Teachers across disciplines and grade levels have discovered that writing essays and research papers can serve many purposes in the classroom. Writing-across-the-curriculum theorists suggest a variety of write-to-learn activities, from free writing in journals to summarizing class lectures to working with papers through multiple drafts. In the composition literature, support for these activities has come largely from intuitive arguments about the value of writing as a way to learn.
Emig, for example, in her seminal dissertation "Writing as a Mode of Learning" (1977), argued that one way writing helps us learn is by forcing us to engage actively with our material. Shaughnessy (1977) suggested that this activity embeds the material more "deeply" in memory. Others have described writing as a "connective" activity, arguing that the process of writing forces us to discover and articulate relationships between what might otherwise be discrete bits of knowledge and encourages us to go beyond the text, to engage in imaginative and speculative thinking (Fulwiler, 1982).
We know writing can enhance student learning in important and exciting ways, but we also know that the value of writing as a means for learning varies from one writing task to another, from one classroom to another, and from one student to the next. Research to date suggests four key variables in the relationship between writing and learning: the type of learning desired, the nature of the material to be learned, the nature of the writing task, and characteristics of writers themselves.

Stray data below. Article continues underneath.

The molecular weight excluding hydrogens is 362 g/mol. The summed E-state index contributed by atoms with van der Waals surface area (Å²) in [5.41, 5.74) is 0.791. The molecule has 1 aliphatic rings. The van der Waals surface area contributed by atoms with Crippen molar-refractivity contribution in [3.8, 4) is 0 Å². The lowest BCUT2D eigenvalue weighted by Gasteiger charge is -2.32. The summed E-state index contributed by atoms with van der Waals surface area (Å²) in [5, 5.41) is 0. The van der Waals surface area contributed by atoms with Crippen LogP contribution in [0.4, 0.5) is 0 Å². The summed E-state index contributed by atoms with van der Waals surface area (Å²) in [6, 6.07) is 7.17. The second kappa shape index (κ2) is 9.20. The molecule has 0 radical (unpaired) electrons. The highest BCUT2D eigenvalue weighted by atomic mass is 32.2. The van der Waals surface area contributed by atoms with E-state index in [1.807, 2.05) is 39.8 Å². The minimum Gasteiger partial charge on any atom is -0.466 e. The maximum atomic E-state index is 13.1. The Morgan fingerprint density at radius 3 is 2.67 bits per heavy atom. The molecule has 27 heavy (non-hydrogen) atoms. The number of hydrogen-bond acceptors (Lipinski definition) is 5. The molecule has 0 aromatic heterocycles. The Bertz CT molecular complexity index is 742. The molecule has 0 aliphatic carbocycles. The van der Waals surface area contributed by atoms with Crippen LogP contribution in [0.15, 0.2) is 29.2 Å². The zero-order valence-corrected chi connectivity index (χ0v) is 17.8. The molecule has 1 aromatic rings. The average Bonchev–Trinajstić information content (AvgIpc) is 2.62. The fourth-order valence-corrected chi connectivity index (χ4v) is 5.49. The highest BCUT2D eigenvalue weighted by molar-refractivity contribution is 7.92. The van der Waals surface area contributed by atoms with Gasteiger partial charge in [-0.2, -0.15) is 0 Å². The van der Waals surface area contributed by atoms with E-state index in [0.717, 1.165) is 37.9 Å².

Studies of writing-to-learn have defined "learning" in a number of ways. The easiest type of learning to test, of course, is simple comprehension, particularly factual recall, and most experimental studies have included measures of this sort. Results on this type of learning have been mixed. When compared with non writing activities such as answering multiple-choice questions, writing does appear to dissertation help students remember and use facts from their reading. However, research has demonstrated no clear advantage for extended or dissertation writing over shorter, more text-based writing activities when it comes to factual recall or application measures.
In one of the first studies of this type, Ne well (1984) compared learning gains across three writing activities: note taking, answering study questions, and dissertation writing. He found no effect of task on eleventh graders' ability to recall simple facts and relationships or to answer application questions; none of the three activities consistently resulted in higher scores on these measures. In my own research with college freshmen (Pen rose, 1989), essay writing actually led to lower factual recall and application scores when compared with a direct studying task in which students chose their own study and note-taking strategies.
Keep in mind that this methodology is not planned to bind your thoughts, other than to provide you a possibility to consider how you are going to research practically and write your dissertation.
These few studies suggest that the benefits of writing as an aid to basic comprehension may disappear as students mature, perhaps indicating that younger students benefit from the extra concentration and time-on-task that writing activities require. As students become more familiar with academic studying, however, they develop efficient study strategies of their own.